“Depression can be a sacred initiation into the journey of enlightenment” reads the new book by Marianne Williamson, Tears to Triumph, The Spiritual Journey from Suffering to Enlightenment.

If you’ve ever heard her speak live, this book follows a familiar rhythm. Williamson teaches from personal experience and relevant mainstream knowledge, making her relatable and understandable. In Tears to Triumph, she processes the issue of emotional, spiritual, and psychological suffering through the wisdom of various religious traditions – including, but not limited to Christianity, Judaism, Buddhism, and A Course in Miracles. Rediscovering these universal spiritual themes, Williamson provides an intelligent, open, practical look at surviving and transcending our personal and collective suffering.

As we’ve come to expect from her, Marianne Williamson addresses the elephant in the room – a few of them, actually.

“Sometimes neurosis is best measured not by the things that make us sad, but by the things that do not make us sad.” She goes on to say, “Where would we be if abolitionists had not been upset about slavery, or suffragettes had not been upset that women could not vote?”

Marianne Williamson points out that grieving the death of a loved one, the end of a relationship, or the fact that your nation is in a time of war, is not mental illness. Such a “knee-jerk pathologizing of emotional pain is a dysfunctional reaction to the experience of being human.” She proposes that allowing ourselves to experience deeply the ups and downs of life is part of a spiritual initiation that can take us to new depths of understanding, even reminding us that, “…it was after Moses had committed murder that God appeared to him in the burning bush.”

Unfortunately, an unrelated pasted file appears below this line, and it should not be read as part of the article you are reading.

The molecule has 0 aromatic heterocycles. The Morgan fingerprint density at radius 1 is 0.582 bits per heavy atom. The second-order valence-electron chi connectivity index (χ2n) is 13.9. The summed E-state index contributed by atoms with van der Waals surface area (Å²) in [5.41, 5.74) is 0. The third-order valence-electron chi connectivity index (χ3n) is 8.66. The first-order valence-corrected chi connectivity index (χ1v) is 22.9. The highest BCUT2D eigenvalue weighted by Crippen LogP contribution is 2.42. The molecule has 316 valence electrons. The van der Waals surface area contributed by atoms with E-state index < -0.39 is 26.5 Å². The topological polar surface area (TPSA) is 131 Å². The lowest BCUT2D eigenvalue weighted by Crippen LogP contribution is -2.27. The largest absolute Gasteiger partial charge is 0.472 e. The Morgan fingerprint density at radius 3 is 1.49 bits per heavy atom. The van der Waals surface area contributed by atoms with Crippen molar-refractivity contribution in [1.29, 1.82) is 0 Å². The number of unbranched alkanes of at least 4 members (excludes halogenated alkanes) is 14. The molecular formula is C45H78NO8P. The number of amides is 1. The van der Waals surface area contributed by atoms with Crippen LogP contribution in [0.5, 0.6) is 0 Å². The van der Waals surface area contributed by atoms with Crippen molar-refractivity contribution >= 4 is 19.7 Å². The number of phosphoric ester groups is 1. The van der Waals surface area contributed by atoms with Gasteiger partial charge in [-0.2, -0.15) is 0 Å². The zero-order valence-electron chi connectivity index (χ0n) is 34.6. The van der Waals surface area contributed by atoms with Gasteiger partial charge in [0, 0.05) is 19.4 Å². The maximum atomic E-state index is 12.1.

Calling to accountability major industry giants and celebrity personalities, Tears to Triumph is not without its politico pop culture juice – delivered with just the right balance of classy and sassy. However, Williamson’s message is more than a message of spiritual growth, welcoming the experience of suffering, and taking responsibility for our cultural missteps – her message, as always, is the message of unity, the peace of God, and of course, miracles.